Whats the difference between Linux and Windows?

Whats the difference between Linux and Windows?
Would you highly reccomend Linux?
What are some of the features?

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2 Responses to Whats the difference between Linux and Windows?

  1. !Elven Angel ~NEEYA~ The Great! says:

    L is an open software- which means that you can make your own softwares tailored to yourself as you go…
    Whereas windows is sort of Read Only… you cannot change anything in it apart from what they allow you to like resolution and colours…
    L is better as viruses don’t affect it (they’re designed for windows os usually.)
    But people also say that L has a more technical interface. So if you’re not really comp savvy you had better stick to Microsoft. my suggestion is to go with ms 7.
    Or if you like u could take Linux- i like it but my comp has a windows xp software.
    But whatever you do… don’t make the mistake of getting Anything from apple.

    And yeah i would highly recommend Linux. ^_^

  2. abhi says:

    1: Full access vs. no accessHaving access to the source code is probably the single most significant difference between Linux and Windows. The fact that Linux belongs to the GNU Public License ensures that users (of all sorts) can access (and alter) the code to the very kernel that serves as the foundation of the Linux operating system. You want to peer at the Windows code? Good luck. Unless you are a member of a very select (and elite, to many) group, you will never lay eyes on code making up the Windows operating system.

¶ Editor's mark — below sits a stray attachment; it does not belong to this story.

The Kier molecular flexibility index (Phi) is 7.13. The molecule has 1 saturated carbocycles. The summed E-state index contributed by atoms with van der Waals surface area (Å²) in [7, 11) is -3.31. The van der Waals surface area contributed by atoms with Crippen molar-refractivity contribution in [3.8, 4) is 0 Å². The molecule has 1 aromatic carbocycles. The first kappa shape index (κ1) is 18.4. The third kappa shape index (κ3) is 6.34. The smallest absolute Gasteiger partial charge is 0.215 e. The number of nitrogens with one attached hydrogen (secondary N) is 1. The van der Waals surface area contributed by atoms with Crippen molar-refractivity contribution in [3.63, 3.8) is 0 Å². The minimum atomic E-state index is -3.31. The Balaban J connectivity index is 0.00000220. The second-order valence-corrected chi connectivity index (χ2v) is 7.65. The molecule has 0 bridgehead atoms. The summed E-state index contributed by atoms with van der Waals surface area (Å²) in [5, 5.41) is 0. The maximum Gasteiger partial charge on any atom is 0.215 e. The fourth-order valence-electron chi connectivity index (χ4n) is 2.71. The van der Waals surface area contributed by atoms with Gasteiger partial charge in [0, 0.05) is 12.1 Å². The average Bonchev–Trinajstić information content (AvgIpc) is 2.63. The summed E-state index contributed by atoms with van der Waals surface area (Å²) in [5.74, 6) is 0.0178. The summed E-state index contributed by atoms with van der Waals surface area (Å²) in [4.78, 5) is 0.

#2: Licensing freedom vs. licensing restrictionsAlong with access comes the difference between the licenses. I’m sure that every IT professional could go on and on about licensing of PC software. But let’s just look at the key aspect of the licenses (without getting into legalese). With a Linux GPL-licensed operating system, you are free to modify that software and use and even republish or sell it (so long as you make the code available). Also, with the GPL, you can download a single copy of a Linux distribution (or application) and install it on as many machines as you like. With the Microsoft license, you can do none of the above. You are bound to the number of licenses you purchase, so if you purchase 10 licenses, you can legally install that operating system (or application) on only 10 machines.

    #3: Online peer support vs. paid help-desk supportThis is one issue where most companies turn their backs on Linux. But it’s really not necessary. With Linux, you have the support of a huge community via forums, online search, and plenty of dedicated Web sites. And of course, if you feel the need, you can purchase support contracts from some of the bigger Linux companies (Red Hat and Novell for instance).

    However, when you use the peer support inherent in Linux, you do fall prey to time.
    On the other side of the coin is support for Windows.